Homework Help: Harmonic motion

1. Oct 29, 2016

physics148

1. The problem statement, all variables and given/known data
A potential energy function for a particle moving in one-dimension is given as:
V (x) =k1x^2/(2)+k2/x

(a) Locate all the equilibrium points.
(b) Show that the motion is always periodic for any amount of total energy.
(c) What is the frequency f the motion if the amplitude of oscillation is very small?

2. Relevant equations

3. The attempt at a solution:
I figured out part a, and I couldn't figure out how to do c. Any advice on how to do it would be appreciated.
My explanation for b was as follows:
since the second derivative of the potential is positive, the particle will undergo periodic motion since no amount of energy can make it "escape", rather, it will be trapped forever and undergo periodic motion since the potential energy graph is positive.

Is this a correct explanation?

Last edited by a moderator: Oct 30, 2016
2. Oct 29, 2016

Simon Bridge

(a) equilibrium points are the stationary points of V(x) right - they are stable if the point is concave up. This what you said?
(b) V(x) is concave up everywhere in x, therefore there is no energy higher than V. This is basically what you said.
(c) You have to use the definition of periodic motion, frequency etc. ... maybe the equation of motion will help here? F = -V' = ma

3. Oct 30, 2016

physics148

Yup that's what I said for a and b. Not sure how F=-V' will help for part c? What formula do I use, and how do I use the fact that the amplitude is extremely small?

Thanks

4. Oct 30, 2016

PeroK

You need to look at how $F$ varies about the equilibrium point, $x_0$. Finding a Taylor series expansion often helps. Does that make any sense?

5. Oct 30, 2016

physics148

I was thinking of using a taylor series expansion, but i'm unsure on how I would go about doing this? I"m not very proficient with taylor series, could you help me set it up?

6. Oct 30, 2016

PeroK

Let me explain the idea. The Taylor series For $F$ about $x_0$ is:

$F(x) = F(x_0) + F'(x_0)(x-x_0) + \frac12 F''(x_0) (x-x_0)^2 \dots$

Now, if $(x-x_0)$ is small, then you can neglect the terms in $(x-x_0)^2$ and higher. Further, if $F(x_0) = 0$ (an equilibrium point), then:

$F(x) \approx F'(x_0)(x-x_0)$

And, if $x_0$ is a local minimum for $V$, then $V''(x_0) = -F'(x_0) > 0$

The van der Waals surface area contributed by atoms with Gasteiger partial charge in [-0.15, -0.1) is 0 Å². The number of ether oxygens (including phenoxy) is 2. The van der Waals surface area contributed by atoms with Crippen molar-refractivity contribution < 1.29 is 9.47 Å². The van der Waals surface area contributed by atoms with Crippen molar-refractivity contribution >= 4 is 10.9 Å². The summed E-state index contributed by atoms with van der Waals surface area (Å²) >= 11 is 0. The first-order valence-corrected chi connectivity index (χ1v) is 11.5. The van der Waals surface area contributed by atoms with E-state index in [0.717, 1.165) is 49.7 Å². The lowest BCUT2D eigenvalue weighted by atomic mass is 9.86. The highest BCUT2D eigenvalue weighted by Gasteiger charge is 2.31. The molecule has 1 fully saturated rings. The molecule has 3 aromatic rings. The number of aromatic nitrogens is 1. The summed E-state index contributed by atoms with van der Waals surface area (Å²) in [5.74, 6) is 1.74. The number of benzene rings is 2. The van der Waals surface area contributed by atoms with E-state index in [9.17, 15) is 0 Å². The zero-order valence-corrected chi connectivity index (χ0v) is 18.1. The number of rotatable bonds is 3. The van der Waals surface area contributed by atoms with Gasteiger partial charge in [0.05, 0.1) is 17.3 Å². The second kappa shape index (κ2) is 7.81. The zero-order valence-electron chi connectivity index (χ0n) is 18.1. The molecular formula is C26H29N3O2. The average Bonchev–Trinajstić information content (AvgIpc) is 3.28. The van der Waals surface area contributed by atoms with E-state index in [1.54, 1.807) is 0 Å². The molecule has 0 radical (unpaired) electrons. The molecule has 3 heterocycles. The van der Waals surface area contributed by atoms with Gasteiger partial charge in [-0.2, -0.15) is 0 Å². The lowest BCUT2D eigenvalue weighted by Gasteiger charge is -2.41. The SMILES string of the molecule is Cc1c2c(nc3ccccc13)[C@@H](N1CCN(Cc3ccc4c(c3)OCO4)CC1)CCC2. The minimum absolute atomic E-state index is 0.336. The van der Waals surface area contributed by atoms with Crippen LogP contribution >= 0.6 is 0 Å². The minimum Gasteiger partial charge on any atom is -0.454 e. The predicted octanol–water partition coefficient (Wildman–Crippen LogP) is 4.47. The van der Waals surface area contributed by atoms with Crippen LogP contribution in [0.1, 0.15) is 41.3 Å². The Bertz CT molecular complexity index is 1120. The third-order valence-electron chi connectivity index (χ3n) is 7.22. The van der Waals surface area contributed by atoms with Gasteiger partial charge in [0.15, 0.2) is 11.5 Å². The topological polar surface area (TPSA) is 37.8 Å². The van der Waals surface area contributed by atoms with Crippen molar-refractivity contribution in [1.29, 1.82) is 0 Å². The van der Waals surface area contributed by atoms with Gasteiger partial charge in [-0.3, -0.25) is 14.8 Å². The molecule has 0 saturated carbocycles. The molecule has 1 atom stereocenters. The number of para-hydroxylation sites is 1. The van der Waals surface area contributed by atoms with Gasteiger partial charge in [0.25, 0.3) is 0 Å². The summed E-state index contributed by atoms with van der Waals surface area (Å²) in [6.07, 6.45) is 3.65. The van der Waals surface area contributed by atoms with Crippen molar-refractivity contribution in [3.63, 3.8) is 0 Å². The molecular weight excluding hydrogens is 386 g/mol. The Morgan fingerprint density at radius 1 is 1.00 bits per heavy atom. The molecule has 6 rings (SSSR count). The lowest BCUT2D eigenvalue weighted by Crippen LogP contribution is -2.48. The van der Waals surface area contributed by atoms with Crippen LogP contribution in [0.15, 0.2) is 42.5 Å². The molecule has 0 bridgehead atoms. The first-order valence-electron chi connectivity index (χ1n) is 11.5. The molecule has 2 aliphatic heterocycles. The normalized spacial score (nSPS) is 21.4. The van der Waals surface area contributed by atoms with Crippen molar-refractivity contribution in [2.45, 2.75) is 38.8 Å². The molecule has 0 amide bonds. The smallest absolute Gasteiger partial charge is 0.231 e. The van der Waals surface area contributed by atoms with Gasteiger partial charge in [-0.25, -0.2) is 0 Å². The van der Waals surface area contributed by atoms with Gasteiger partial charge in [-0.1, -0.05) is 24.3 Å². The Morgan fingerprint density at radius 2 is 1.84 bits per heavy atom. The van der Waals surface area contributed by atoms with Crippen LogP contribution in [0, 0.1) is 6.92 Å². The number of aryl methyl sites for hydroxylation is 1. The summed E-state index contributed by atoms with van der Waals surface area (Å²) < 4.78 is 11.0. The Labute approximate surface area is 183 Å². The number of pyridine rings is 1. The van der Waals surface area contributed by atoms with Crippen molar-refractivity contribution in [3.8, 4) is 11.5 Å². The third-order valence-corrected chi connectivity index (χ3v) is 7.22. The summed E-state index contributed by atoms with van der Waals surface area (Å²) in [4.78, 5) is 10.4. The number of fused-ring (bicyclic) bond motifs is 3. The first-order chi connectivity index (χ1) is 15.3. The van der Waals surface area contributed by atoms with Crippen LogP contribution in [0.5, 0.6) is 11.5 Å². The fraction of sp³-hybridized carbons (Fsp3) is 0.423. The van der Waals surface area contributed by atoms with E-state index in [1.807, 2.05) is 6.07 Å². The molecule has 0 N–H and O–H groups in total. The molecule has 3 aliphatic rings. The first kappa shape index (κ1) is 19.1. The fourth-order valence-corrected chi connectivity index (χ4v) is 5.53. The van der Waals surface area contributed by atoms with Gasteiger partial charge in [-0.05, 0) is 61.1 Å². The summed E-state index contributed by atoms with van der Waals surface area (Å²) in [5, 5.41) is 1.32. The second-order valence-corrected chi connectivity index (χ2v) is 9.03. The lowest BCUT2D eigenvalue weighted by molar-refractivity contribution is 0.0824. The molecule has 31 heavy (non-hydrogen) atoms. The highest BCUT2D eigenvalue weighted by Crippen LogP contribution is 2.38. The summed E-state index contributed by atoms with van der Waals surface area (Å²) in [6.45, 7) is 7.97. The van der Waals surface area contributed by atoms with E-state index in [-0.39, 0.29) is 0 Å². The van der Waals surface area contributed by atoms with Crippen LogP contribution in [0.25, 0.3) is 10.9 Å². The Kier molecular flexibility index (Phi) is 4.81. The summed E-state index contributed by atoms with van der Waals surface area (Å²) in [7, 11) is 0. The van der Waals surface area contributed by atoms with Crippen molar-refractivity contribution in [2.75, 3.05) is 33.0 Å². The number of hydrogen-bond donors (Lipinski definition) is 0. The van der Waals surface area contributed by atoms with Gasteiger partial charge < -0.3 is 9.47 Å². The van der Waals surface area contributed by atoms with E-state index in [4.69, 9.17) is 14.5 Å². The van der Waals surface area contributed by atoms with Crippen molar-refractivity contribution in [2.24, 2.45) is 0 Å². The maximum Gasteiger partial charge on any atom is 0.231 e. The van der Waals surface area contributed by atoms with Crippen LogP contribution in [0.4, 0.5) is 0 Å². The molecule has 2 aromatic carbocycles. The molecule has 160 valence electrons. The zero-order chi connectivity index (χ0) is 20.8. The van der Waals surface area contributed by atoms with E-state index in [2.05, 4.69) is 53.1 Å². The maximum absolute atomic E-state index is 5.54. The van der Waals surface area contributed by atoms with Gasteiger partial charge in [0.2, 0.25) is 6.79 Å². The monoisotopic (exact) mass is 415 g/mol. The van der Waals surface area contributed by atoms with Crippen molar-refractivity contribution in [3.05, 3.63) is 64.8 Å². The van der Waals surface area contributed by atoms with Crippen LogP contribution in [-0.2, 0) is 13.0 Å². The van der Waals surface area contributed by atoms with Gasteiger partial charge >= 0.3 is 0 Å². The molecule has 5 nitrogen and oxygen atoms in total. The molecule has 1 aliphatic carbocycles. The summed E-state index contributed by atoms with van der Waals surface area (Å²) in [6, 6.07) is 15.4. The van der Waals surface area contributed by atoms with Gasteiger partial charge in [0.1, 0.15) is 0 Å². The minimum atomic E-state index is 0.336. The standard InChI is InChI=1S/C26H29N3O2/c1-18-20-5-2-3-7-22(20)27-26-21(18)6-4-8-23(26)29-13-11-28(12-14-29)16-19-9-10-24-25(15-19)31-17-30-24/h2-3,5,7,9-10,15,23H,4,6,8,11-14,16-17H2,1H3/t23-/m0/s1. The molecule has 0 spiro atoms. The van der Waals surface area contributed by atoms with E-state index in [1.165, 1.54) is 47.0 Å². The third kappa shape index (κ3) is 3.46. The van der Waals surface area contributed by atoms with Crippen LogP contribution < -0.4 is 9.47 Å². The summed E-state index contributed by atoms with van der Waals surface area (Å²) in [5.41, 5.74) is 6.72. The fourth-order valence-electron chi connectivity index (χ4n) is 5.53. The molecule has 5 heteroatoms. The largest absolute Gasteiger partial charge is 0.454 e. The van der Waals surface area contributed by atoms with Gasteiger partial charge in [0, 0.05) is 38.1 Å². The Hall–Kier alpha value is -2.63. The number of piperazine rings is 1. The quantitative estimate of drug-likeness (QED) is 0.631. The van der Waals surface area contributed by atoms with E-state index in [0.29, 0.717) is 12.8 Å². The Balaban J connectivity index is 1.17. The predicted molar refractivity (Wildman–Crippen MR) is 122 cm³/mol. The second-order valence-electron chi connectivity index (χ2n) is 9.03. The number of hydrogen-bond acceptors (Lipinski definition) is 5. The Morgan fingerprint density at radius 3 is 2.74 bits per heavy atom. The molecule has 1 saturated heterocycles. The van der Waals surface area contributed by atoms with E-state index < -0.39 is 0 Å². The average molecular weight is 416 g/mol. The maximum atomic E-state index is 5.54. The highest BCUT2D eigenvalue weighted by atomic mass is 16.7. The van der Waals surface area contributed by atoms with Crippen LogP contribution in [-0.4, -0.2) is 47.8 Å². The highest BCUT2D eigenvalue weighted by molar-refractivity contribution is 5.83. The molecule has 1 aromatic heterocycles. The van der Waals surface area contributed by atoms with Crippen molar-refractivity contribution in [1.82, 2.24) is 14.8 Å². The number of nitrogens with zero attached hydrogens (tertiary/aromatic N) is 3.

So, we have an equation for simple harmonic motion:

$m\ddot{x} = -k(x-x_0)$, for some $k = -F'(x_0) > 0$

7. Oct 30, 2016

physics148

Okay, thanks. Here is what we have so far, but we are getting stuck when trying to solve for the frequency, since we get it as an implicit function? For reference, our local min $x_0=(\frac{k_2}{k_1})^{\frac13}$

8. Oct 30, 2016

PeroK

I can't read that. The frequency is always the same, based on $k/m$

9. Oct 30, 2016

physics148

So, we solved for k, and got it to be equal to $2k_1$. So the corresponding period then would just be $2 \pi \sqrt{\frac{2k_1}{m}}$ and the frequency is just $\frac{1}{2\pi}\sqrt{\frac{m}{2k_1}}$?

10. Oct 30, 2016

PeroK

Do you think a larger mass would have a higher frequency? You might want to check $2k_1$ as well.

11. Oct 30, 2016

physics148

Sorry, I got the inside of of roots mixed up.

Based on the taylor series expansion, we get $F(x_0) = -k(x-x_0)$, where $k=-F(x_0)$. Then for an initial point $x_0=(\frac{k_2}{k_1})^{\frac 13}$ $k=-(k_1+\frac{k_2}{x^3})=-(k_1+k_2\frac{k_2}{(\frac{k_2}{k_1}^3)^{\frac 13}}=-2k_1$. The problem that we run in to here, is that to solve for the angular frequency $\omega_0$ in the equation $f=\frac{\omega_0}{2\pi}$ using equations that we have derived in other parts of our assignment and in class, $x(t)=Asin(\omega t)$ where A is the amplitude, we get an implicit function which appears to be unsolvable due to it being $-k(x-x_0)$ rather than $-kx$ which is the typical function for a spring. If we do sub k into the standard equations for a spring, we end up getting a negative within a square root, which gives an imaginary frequency.

Could you possibly point us in the right direction from here?

12. Oct 30, 2016

physics148

Sorry, our $k$ should be $3k_1$, not $-2k_1$. That would give us a real number for the frequency, but I'm still not sure if it makes sense based on the derivation for the angular frequency that we did in class

13. Oct 30, 2016

PeroK

You need to check $F'(x)$, especially the derivative of $1/x^2$.

Second, there's no real difference having $x-x_0$, as that just adds a nonzero equilibrium point. You could change variables to $u = x - x_0$ if you're really stuck.

For positive $k$, you get $\sin$ and $\cos$ solutions to your differential equation.

14. Oct 30, 2016

PeroK

Yes, $3k_1$ is correct. It's just a positive constant, so why would it not make sense. The period and frequency are as you had them before, although you has them inverted.

15. Oct 30, 2016

physics148

Thank you, I fixed my errors and everything worked out